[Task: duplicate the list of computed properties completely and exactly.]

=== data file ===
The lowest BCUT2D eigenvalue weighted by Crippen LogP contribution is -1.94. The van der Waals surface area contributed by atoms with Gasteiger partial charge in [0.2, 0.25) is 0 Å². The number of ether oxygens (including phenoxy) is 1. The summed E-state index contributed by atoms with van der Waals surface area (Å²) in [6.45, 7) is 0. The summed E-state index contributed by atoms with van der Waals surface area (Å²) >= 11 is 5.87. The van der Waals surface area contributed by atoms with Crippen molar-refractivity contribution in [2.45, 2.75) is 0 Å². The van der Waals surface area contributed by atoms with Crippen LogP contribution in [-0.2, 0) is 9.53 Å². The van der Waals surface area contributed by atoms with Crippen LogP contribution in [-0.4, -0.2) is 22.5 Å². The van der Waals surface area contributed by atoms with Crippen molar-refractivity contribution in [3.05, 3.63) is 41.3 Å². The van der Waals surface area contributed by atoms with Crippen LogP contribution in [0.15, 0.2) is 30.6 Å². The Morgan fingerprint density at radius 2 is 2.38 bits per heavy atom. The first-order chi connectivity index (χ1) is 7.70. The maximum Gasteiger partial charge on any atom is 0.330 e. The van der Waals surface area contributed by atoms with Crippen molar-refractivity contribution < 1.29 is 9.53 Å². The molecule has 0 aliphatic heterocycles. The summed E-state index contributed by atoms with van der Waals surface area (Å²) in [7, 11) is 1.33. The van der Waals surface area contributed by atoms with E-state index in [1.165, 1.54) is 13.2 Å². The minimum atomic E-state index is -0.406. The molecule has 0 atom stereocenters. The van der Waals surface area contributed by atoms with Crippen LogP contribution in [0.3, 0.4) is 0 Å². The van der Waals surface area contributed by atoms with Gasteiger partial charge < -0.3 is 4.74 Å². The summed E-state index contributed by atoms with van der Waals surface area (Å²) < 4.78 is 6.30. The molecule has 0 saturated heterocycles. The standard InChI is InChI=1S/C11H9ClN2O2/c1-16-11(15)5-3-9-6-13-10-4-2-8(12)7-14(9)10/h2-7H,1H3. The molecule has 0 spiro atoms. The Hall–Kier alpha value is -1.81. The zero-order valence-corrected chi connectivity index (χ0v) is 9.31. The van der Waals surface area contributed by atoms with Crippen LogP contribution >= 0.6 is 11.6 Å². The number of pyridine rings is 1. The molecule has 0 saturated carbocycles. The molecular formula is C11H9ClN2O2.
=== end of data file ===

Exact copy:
The lowest BCUT2D eigenvalue weighted by Crippen LogP contribution is -1.94. The van der Waals surface area contributed by atoms with Gasteiger partial charge in [0.2, 0.25) is 0 Å². The number of ether oxygens (including phenoxy) is 1. The summed E-state index contributed by atoms with van der Waals surface area (Å²) in [6.45, 7) is 0. The summed E-state index contributed by atoms with van der Waals surface area (Å²) >= 11 is 5.87. The van der Waals surface area contributed by atoms with Crippen molar-refractivity contribution in [2.45, 2.75) is 0 Å². The van der Waals surface area contributed by atoms with Crippen LogP contribution in [-0.2, 0) is 9.53 Å². The van der Waals surface area contributed by atoms with Crippen LogP contribution in [-0.4, -0.2) is 22.5 Å². The van der Waals surface area contributed by atoms with Crippen molar-refractivity contribution in [3.05, 3.63) is 41.3 Å². The van der Waals surface area contributed by atoms with Crippen LogP contribution in [0.15, 0.2) is 30.6 Å². The Morgan fingerprint density at radius 2 is 2.38 bits per heavy atom. The first-order chi connectivity index (χ1) is 7.70. The maximum Gasteiger partial charge on any atom is 0.330 e. The van der Waals surface area contributed by atoms with Crippen molar-refractivity contribution < 1.29 is 9.53 Å². The molecule has 0 aliphatic heterocycles. The summed E-state index contributed by atoms with van der Waals surface area (Å²) in [7, 11) is 1.33. The van der Waals surface area contributed by atoms with E-state index in [1.165, 1.54) is 13.2 Å². The minimum atomic E-state index is -0.406. The molecule has 0 atom stereocenters. The van der Waals surface area contributed by atoms with Crippen LogP contribution in [0.3, 0.4) is 0 Å². The van der Waals surface area contributed by atoms with Gasteiger partial charge < -0.3 is 4.74 Å². The summed E-state index contributed by atoms with van der Waals surface area (Å²) < 4.78 is 6.30. The molecule has 0 saturated heterocycles. The standard InChI is InChI=1S/C11H9ClN2O2/c1-16-11(15)5-3-9-6-13-10-4-2-8(12)7-14(9)10/h2-7H,1H3. The molecule has 0 spiro atoms. The Hall–Kier alpha value is -1.81. The zero-order valence-corrected chi connectivity index (χ0v) is 9.31. The van der Waals surface area contributed by atoms with Crippen LogP contribution >= 0.6 is 11.6 Å². The number of pyridine rings is 1. The molecule has 0 saturated carbocycles. The molecular formula is C11H9ClN2O2.